What Is Crew Luggage?

C. Mitchell

Crew luggage is a general term that describes the suitcases and roller bags used by airline professionals, particularly pilots and flight attendants. Most of the time, crew luggage is issued by an airline to its employees. Bags are small, and are usually designed to fit well with the plane’s carry-on bag size restrictions. Crew luggage is also typically very durable, and is designed to withstand years of near-constant use.

The vast majority of crew luggage is wheeled luggage.
The vast majority of crew luggage is wheeled luggage.

Nearly every airline in the world has strict restrictions about what sorts of bags can and cannot be brought aboard an aircraft. This is a factor both of cabin size and overall plane weight, and restrictions apply to customers as well as staff. Many airlines make baggage restriction rules easier on their employees by providing specialized crew luggage.

Within the United States, airline crews must strictly adhere to Transportation Security Administration (TSA) regulations.
Within the United States, airline crews must strictly adhere to Transportation Security Administration (TSA) regulations.

Assigned crew luggage also helps the airline present a streamlined look. Flight attendants and pilots wear uniforms in most circumstances. Having them carry matching luggage completes the look and lends a polished, professional front.

Pilot luggage and flight attendant luggage usually comes in several pieces and is often distributed as a luggage set. All components are designed to be carried on board the aircraft, and many are capable of attaching to each other in order to be more easily mobile. Flight crews are frequently on the move, and their luggage accordingly needs to be easy to maneuver from place to place.

For this reason, the vast majority of crew luggage is wheeled luggage — that is, luggage with wheels attached and expandable handles to allow staff to efficiently pull them to the next destination. Most bags come with wheels that rotate not only back and forth, but also side to side, in order to make quick movement even simpler.

Airline crews are often only on the ground for a single night — or sometimes only a few hours — at a time. The interiors of their bags must usually be well organized, enabling them to find the things that they need in a rush. Bags designed for airline use often come with internal compartments, which makes using crew luggage an organizational snap.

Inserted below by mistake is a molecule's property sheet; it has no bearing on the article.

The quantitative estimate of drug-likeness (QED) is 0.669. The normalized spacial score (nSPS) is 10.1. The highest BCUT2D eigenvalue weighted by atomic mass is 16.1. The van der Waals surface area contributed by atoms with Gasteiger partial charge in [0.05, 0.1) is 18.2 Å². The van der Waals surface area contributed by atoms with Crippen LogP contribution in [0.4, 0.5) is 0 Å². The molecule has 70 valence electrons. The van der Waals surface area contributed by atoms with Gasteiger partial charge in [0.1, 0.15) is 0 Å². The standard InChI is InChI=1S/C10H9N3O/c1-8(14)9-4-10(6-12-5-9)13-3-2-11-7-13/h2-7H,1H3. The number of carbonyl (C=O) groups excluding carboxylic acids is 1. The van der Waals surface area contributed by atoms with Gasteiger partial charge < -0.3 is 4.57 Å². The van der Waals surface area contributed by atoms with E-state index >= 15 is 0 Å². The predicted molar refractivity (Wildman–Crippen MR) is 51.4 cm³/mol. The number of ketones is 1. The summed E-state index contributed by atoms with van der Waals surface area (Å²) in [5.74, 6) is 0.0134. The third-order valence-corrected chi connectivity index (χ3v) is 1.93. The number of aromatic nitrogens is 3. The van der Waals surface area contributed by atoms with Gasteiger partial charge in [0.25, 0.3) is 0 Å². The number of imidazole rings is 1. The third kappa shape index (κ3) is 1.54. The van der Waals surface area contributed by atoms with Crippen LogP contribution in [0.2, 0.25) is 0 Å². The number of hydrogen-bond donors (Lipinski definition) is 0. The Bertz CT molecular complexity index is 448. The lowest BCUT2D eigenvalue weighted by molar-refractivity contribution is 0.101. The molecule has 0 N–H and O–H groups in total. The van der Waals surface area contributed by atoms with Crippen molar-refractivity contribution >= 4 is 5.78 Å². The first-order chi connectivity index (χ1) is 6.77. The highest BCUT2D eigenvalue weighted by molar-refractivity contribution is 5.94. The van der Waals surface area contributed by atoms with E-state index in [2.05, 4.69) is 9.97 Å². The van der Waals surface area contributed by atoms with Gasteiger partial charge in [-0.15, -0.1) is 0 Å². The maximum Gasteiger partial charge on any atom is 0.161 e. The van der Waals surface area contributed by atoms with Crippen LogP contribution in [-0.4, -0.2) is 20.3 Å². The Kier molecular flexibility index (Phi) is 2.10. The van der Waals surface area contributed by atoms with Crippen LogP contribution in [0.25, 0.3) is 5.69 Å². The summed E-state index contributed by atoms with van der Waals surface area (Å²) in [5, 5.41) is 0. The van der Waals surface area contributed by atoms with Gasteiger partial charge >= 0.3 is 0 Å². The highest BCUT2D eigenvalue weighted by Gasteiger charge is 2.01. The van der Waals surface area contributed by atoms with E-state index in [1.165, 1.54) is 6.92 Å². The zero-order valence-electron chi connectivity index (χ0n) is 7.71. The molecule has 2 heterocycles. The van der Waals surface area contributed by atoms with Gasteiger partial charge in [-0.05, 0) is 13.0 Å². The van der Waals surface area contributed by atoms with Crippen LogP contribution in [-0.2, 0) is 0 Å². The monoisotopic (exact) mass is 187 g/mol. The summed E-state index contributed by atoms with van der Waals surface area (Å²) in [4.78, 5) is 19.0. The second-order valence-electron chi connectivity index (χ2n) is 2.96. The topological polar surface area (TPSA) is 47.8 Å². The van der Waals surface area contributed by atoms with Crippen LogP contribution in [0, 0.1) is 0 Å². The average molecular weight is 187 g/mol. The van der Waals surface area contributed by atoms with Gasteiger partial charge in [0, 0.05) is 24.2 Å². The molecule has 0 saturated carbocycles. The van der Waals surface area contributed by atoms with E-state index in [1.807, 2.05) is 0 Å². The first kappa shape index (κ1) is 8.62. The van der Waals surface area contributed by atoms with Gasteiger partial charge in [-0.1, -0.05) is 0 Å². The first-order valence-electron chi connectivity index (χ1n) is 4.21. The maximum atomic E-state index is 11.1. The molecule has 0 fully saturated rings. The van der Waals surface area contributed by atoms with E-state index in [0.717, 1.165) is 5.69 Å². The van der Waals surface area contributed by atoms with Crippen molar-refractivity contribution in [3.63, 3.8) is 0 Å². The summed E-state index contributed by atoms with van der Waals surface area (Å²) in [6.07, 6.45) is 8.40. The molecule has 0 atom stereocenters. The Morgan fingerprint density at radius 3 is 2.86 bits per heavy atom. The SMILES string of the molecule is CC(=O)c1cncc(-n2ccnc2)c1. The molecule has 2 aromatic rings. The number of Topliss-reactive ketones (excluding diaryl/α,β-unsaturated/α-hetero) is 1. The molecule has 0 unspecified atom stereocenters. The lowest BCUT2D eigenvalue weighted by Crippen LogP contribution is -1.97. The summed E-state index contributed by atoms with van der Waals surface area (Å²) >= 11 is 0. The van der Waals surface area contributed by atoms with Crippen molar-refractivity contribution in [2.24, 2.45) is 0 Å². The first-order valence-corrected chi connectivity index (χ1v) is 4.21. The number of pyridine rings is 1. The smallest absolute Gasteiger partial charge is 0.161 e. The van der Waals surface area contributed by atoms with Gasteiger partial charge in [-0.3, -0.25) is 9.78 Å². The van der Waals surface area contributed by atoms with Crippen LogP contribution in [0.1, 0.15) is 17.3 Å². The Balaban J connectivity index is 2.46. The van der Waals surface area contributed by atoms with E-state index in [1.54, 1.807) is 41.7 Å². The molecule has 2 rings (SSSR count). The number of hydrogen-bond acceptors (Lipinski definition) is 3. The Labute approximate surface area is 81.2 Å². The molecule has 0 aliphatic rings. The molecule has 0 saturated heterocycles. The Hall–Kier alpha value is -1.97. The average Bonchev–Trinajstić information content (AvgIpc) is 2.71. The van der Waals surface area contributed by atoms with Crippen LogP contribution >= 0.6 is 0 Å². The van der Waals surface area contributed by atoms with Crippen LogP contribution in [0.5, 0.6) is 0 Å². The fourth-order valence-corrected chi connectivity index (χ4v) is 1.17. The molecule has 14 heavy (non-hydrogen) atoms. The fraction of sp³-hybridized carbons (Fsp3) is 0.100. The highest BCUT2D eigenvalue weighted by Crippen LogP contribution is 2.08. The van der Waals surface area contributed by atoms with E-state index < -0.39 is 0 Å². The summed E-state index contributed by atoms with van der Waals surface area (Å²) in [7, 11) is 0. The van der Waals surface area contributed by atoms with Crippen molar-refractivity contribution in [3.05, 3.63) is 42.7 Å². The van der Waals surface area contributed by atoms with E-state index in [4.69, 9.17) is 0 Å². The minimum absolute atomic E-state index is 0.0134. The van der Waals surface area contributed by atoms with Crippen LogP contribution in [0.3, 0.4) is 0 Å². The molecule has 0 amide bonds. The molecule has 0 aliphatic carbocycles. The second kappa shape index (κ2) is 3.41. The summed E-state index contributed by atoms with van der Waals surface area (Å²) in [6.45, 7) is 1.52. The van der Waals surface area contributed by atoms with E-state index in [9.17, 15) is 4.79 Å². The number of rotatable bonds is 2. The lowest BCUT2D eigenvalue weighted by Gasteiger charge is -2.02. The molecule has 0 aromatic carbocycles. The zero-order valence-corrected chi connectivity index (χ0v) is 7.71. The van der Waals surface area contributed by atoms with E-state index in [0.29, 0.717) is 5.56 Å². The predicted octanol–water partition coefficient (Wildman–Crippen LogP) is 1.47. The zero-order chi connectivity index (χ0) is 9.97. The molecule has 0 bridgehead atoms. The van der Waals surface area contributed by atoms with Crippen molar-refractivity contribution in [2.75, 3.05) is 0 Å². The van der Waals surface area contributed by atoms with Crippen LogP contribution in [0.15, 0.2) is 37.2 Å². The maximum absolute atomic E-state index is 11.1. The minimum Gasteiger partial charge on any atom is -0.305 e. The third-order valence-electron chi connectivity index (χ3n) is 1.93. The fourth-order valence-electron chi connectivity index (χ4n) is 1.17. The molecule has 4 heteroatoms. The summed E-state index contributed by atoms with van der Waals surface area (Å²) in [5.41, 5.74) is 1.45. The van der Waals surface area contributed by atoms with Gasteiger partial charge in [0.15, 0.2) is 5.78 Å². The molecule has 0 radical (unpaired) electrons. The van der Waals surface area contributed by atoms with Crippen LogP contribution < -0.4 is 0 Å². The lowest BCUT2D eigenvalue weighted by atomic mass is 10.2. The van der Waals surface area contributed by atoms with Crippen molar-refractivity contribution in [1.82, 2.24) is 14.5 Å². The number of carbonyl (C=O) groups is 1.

The outer construction is particularly durable, as well. Extensive travel can be tough on luggage. Constant movement, storage in overhead bins and under seats, and repeated packing and unpacking can weaken the integrity of many bags. Crew luggage is usually reinforced both with internal supports and more durable outer material.

Many travelers, particularly those who fly frequently, want the benefits of this luggage even though they are not airline staff. Few airlines will actually sell the bags that they provide for their employees. Many commercial luggage manufacturers sell crew-inspired products that meet many of the same size, efficiency, and durability standards.

These sorts of products are often marketed as professional luggage. They are usually made of the same or similar outer materials as crew luggage, and usually have a similar look, too. Buying crew luggage commercially often provides many more options than are available to airline employees, particularly as far as checked baggage is concerned. The cost is usually higher, but reinforced, super-durable bags do better in the rough and tumble world of airline travel than do most cheaper options.

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Discussion Comments


Yeah, crew are definitely not the only ones using this type of luggage. Most people prefer crew luggage for the durability and also because of the size. They are made to fit perfectly under the seat and in the overhead compartment. I have one too and I like it a lot.


@candyquilt-- I think some smaller airlines actually don't give crew luggage to their staff. My sister is a flight attendant and she uses her own luggage. She bought one that is professional made for crew and other frequent travelers. She works on domestic flights, so she just uses a carry-on since she needs a day or two worth of clothes and toiletries at most. She has been using her crew luggage for five years now, almost every day and it still looks great. It definitely is made very durable.

If you can't find this type of professional luggage at stores, check online. You can definitely find them online.


I noticed recently that airline staff have different luggage than what most people use. I've always wondered why that is, I didn't know that these are specially issued.

Crew luggage sounds great. I think it should be made more widely available an it should be more affordable. There are many people who travel very often for work. I'm sure they would love to have something as durable and as useful as crew luggage.

I don't think I've seen any crew luggage at stores. I might not have looked closely enough but I will definitely keep an eye out for this type of luggage from now on.

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